A Dark and Secret Place by Jen Williams is a mystery thriller with a suspicious cult and serial killer. In A Dark and Secret place, a woman discovers her mother has secretly been speaking with a serial killer for decades.
“It sounds monstrous, but some things are just not born with maternal instincts. Some things are born scared, rabbits being one of them.”
When prodigal daughter Heather Evans returns to her family home after her mother’s baffling suicide, she makes an alarming discovery–stacks and stacks of carefully preserved letters from notorious serial killer Michael Reave. The “Red Wolf,” as he was dubbed by the press, has been in prison for over twenty years, serving a life sentence for the gruesome and ritualistic murders of several women across the country, although he has always protested his innocence. The police have had no reason to listen, yet Heather isn’t the only one to have cause to re-examine the murders. The body of a young woman has just been found, dismembered and placed inside a tree, the corpse planted with flowers. Just as the Red Wolf once did.
What did Heather’s mother know? Why did she kill herself? And with the monstrous Red Wolf safely locked inside a maximum security prison, who is stalking young women now? Teaming up with DI Ben Parker, Heather hopes to get some answers for herself and for the newest victims of this depraved murderer. Yet to do that, she must speak to Michael Reave herself, and expose herself to truths she may not be ready to face. Something dark is walking in the woods, and it knows her all too well.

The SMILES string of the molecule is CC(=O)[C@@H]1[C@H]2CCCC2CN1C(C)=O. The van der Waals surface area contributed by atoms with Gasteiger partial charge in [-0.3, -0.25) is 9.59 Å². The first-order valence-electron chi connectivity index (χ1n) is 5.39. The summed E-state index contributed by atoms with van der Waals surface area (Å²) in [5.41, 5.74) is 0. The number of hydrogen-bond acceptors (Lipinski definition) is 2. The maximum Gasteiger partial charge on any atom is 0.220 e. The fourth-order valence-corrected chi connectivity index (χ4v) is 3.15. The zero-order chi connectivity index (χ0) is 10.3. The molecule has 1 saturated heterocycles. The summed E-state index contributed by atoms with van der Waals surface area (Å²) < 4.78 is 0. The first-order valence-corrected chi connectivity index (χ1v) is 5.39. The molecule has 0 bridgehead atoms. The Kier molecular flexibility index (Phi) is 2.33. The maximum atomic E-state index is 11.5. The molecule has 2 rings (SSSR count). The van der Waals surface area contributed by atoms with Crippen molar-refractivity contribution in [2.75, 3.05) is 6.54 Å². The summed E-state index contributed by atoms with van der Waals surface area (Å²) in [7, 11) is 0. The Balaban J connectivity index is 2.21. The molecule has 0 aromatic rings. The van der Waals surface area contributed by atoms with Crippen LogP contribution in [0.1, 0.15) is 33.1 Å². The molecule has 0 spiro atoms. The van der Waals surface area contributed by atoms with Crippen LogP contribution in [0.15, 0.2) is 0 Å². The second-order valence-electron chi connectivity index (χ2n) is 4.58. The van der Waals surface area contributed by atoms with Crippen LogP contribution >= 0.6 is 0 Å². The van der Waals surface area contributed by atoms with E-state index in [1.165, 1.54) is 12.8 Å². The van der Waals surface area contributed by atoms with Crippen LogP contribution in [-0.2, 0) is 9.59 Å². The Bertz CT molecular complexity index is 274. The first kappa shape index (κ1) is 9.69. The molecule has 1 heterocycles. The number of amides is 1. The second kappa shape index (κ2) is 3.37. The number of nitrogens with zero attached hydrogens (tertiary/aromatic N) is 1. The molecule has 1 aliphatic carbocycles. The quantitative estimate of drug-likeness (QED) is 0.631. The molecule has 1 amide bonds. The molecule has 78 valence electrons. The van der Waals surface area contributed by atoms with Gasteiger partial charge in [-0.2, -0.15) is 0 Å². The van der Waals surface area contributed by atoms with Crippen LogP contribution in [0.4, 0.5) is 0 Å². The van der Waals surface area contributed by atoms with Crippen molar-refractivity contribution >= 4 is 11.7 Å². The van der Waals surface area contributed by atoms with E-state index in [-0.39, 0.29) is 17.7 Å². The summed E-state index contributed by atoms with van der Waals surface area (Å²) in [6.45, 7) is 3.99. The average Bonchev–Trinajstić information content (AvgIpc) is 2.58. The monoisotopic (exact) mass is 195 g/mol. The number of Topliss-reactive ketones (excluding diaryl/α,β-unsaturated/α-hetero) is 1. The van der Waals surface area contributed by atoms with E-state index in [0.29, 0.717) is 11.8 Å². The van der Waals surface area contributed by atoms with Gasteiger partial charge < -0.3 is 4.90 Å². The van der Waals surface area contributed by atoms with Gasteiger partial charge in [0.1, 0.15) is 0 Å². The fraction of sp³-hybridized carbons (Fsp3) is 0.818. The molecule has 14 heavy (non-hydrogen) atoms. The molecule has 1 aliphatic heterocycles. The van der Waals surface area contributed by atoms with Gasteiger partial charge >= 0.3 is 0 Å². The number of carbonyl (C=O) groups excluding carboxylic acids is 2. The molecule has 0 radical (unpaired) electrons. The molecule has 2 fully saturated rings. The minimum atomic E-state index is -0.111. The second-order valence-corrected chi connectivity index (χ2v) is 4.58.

“She is the hare that lays down for the teeth, he thought.”
I really appreciate a thriller that doesn’t play on any kind of full mental illness trope, and in fact, pushes that it’s not always that at hand. There is an underlying story of a cult that we only get pieces of as the story goes on and Heather tries to find out her mother’s relation to the serial killer. I had my theories, but, really the final twist surprised me. I appreciated that we got snippets of the past throughout the book, as it made you relate to and connect with Michael Reave- something you don’t often get in thriller novels.
“The girl’s heart was in the wood now at least.”
I didn’t love the pacing of this book. I found myself wanting to skim, as it wasn’t particularly exciting. Even the parts where we should be concerned for Heather, her brushing it off and nothing coming from it caused me to do the same. Several moments of this book had me contemplating if it was worth continuing to find out “who dun it” or if I should just DNF due to feeling bored. Some refer to this as a slow burn thriller, but for me, it was a lot of information delivered to us in not the greatest of formats. I found Heather extremely unlikable, to the point where if she got herself killed I didn’t really…feel sad about the idea of that happening. There is also this underlying conversation of feminism and disrespect that women receive but it wasn’t pursued in a way that really warranted it existing in the book.
“Just a little man hurting women because it’s the only way you feel powerful. God, losers like you are ten a penny.”
Lastly, and the real reason this is only a 3.5 star read for me, is that there is something supernatural that seems to occur in the end. There is no reason or explanation for this, and honestly, it drove me mad. I didn’t care for the way it all wrapped up, and the ending felt shoved down my throat with all the information I was failed to be given via an extremely slow delivery.
Thank you to Netgalley for a copy of this book in exchange for an honest review.